SCRANTON – Most Reverend Joseph C. Bambera, Bishop of Scranton, will celebrate Mass for the 30th World Day of the Sick on Friday, Feb. 11, 2022, at 12:10 p.m. at the Cathedral of Saint Peter in Scranton.

The annual Mass is an opportunity to devote special attention to the sick and to those who provide them with assistance and care both in health care institutions and within families and communities.

This year, the faithful will once again pray in a particular way for those who have suffered – and continue to suffer – the effects of the COVID-19 pandemic. The Mass is a special time to pray for healing and recovery of those sickened by the virus and for the medical community that has been on the frontlines of battling the coronavirus.

While in-person participation is encouraged, those who are unable to attend will be able to view the World Day of the Sick Mass live on CTV: Catholic Television of the Diocese of Scranton. A livestream will also be made available on the Diocese of Scranton website and across all Diocesan social media platforms.

In his message for the 2022 World Day of the Sick, Pope Francis said although scientists have made great strides in the field of medicine, genuine care and listening to those who suffer must always be at the forefront of any therapy.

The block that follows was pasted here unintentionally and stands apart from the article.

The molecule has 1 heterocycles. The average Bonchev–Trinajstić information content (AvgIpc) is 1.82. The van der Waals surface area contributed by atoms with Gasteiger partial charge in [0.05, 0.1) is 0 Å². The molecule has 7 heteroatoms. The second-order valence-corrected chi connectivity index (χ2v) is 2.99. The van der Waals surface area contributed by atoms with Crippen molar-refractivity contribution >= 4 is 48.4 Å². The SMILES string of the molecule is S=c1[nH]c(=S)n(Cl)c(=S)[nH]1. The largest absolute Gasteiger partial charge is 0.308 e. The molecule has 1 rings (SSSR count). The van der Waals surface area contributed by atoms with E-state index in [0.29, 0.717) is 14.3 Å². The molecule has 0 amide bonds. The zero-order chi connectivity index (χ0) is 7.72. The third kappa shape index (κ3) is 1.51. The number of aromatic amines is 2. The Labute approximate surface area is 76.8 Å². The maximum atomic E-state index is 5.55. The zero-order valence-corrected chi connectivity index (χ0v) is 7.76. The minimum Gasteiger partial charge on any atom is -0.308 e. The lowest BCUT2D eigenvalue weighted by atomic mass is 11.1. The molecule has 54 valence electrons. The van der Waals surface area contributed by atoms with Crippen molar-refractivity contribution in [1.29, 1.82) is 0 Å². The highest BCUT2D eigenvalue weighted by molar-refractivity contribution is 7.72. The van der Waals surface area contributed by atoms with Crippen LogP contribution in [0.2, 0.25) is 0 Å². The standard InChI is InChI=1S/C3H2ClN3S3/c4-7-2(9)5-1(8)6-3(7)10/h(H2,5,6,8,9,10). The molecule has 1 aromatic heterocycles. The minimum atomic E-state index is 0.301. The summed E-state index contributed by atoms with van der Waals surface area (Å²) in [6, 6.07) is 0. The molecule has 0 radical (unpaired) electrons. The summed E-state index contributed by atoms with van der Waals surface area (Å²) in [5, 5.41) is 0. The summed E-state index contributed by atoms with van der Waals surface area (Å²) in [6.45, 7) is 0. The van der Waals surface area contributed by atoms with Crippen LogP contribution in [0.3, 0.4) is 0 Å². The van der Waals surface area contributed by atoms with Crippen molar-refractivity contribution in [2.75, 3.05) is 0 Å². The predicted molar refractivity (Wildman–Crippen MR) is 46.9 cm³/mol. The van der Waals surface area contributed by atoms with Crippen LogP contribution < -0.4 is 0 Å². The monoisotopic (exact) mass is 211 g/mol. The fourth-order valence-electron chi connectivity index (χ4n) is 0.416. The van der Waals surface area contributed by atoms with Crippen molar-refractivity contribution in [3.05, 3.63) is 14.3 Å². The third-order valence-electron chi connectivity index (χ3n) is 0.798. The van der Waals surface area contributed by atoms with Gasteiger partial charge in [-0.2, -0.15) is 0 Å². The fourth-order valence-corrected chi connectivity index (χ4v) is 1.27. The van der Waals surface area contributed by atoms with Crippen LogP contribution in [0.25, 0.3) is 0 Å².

“Patients are always more important than their diseases, and for this reason, no therapeutic approach can disregard listening to the patient, his or her history, anxieties and fears,” the pope said.

Care that respects each patient’s “dignity and frailties” is especially needed when “healing is not possible,” he added.

“It is always possible to console; it is always possible to make people sense a closeness that is more interested in the person than in his or her pathology,” the pope wrote.

SCRANTON — As has been a tradition for nearly 50 years, the Diocese of Scranton looks forward to joining with Catholic schools across the country to celebrate Catholic Schools Week this month.

Customarily observed during the last week of January, the 2022 edition of Catholic Schools Week will be celebrated Jan. 30-Feb. 5. Each of the 19 schools in the Scranton Diocesan education system is planning numerous activities for students, families, parishioners and community members to mark this year’s celebration.

Schools typically celebrate the weeklong observance with liturgies, open houses and other programs and events focusing on the value of Catholic education, which benefits not only young people but churches, communities and the nation itself.